Life in Lagos
So, here you are in Lagos. What can you expect?
Living in Lagos
The first thing you'll notice about Lagos is the noise. Car horns blasting all the time. People talking loudly. Noise pollution is high in Lagos. This is something you'll have to get used to. But things are quieter once you're in your apartment or hotel.
Traffic is heavy and chaotic. Cars nudge their way through traffic. Some of my Nigerian colleagues spend close to 3 hours on the road getting to work in the morning. My driver wakes up at 4.30 in the morning , leaves the house by 5 am, reaches the office by 6.30 and then pick us up at 7 am. In the evening, they leave us at the hotel. Traffic from Victoria Island (VI) to our hotel in Ikoyi, takes us about 45 minutes. The drivers then drive the cars back to the office (since taking them home risks them being vandalised) and then heads home for the day. They reach home close to 10 or 11 pm.
One thing that you have to know is that everything in Lagos and Victoria Island is expensive. Remember that you're an expatriate. So, prices for you are always highly elevated. So, learn to bargain. Always try to reduce the asking price by half. Expect them to make a big fuss about it, but be firm and walk away. They will always call you back and offer a lower price. Unless the price is already low enough, most vendors will always call you back.
Since I've been harping about prices being so expensive in Lagos, here's a list of things and their prices.
|Item||Price in Naira||Price in Ringgit||Price in USD|
|2 piece chicken at KFC||900||22||6.28|
|Small Dettol soap (pack of 6)||579||13.51||3.86|
|Nature Valley Crunchy Grain||1300||30.3||8.6|
Is Lagos Safe?
Lagos is relatively safe if compared to Port Hartcourt. Lagos is a bustling city, business orientated. People are always busy and moving quickly but things get done very slowly.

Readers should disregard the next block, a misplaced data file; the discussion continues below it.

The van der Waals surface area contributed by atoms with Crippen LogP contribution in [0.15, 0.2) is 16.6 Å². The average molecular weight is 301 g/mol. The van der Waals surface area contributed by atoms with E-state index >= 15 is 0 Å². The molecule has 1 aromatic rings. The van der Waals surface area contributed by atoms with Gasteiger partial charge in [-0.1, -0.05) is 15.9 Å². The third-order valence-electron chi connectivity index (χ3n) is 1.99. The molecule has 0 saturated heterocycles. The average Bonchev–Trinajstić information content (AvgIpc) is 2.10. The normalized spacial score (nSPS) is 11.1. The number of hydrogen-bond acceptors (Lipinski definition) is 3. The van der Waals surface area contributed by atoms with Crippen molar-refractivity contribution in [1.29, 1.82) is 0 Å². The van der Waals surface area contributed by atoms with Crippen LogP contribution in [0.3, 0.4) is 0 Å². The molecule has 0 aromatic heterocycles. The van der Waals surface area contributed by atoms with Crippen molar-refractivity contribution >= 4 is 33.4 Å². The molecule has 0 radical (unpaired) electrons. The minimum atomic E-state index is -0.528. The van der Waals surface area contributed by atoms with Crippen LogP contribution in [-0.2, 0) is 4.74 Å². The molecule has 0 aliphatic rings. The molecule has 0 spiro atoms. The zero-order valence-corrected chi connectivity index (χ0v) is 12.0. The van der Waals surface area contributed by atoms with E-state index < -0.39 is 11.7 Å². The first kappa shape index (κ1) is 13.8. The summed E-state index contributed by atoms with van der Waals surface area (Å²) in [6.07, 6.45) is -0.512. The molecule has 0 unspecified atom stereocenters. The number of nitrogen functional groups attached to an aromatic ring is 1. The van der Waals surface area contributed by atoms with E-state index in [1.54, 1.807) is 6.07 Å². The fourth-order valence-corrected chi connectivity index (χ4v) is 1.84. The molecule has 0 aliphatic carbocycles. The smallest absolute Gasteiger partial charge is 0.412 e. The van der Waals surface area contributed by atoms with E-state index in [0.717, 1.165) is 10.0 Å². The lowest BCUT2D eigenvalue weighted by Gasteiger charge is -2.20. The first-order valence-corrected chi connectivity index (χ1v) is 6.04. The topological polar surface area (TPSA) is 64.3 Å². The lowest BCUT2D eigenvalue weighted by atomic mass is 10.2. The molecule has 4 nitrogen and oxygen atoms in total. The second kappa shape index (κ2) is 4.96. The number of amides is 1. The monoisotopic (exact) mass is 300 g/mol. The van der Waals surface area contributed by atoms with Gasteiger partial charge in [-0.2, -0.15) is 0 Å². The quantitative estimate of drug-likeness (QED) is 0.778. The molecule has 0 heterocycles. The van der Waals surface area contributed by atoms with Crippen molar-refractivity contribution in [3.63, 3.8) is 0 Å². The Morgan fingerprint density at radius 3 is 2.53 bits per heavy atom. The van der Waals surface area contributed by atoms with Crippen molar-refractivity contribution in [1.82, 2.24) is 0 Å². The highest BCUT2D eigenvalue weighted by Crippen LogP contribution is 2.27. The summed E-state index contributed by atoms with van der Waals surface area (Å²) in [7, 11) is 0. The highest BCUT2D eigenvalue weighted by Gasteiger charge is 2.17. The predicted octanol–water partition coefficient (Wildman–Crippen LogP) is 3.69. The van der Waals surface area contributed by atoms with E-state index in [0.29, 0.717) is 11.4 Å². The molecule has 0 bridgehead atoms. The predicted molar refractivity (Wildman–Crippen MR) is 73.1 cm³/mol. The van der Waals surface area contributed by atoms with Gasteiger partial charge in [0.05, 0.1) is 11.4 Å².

Can you walk out of the office on your own? Yes, of course. My colleagues and I are used to walking out to lunch by ourselves, either in groups or alone. No one harasses you. Even when my wife and I go to church on Sunday's, outside the church we'll meet a lot of kids begging for money but they won't harass you even if you don't give them any money. No violence. Video below shows our walk to Nando's for lunch.
Every city in the world has bad thugs and bad parts of town that you're not supposed to visit. Well, Lagos is the same. You should be aware of the local boys. These are young men who group together and are up to some mischief. Avoid them in the late evening or nights, which is usually the time these people start hanging around. But since you'll travel most of the time in car, you should be safe. Your driver knows how to avoid all these spots.
Night Life? Night life is vibrant in Lagos. You get to choose to visit expat bars or Nigerian bars. Both are safe. As long as you have a driver, because public transport is unreliable and shouldn't be used for safety reasons, you're all right.
Here's a video of a charity event that we attended in Lagos, called Small World, hosted by the British International School.
This is how traffic to work in Victoria Island, Lagos looks like during a rainy day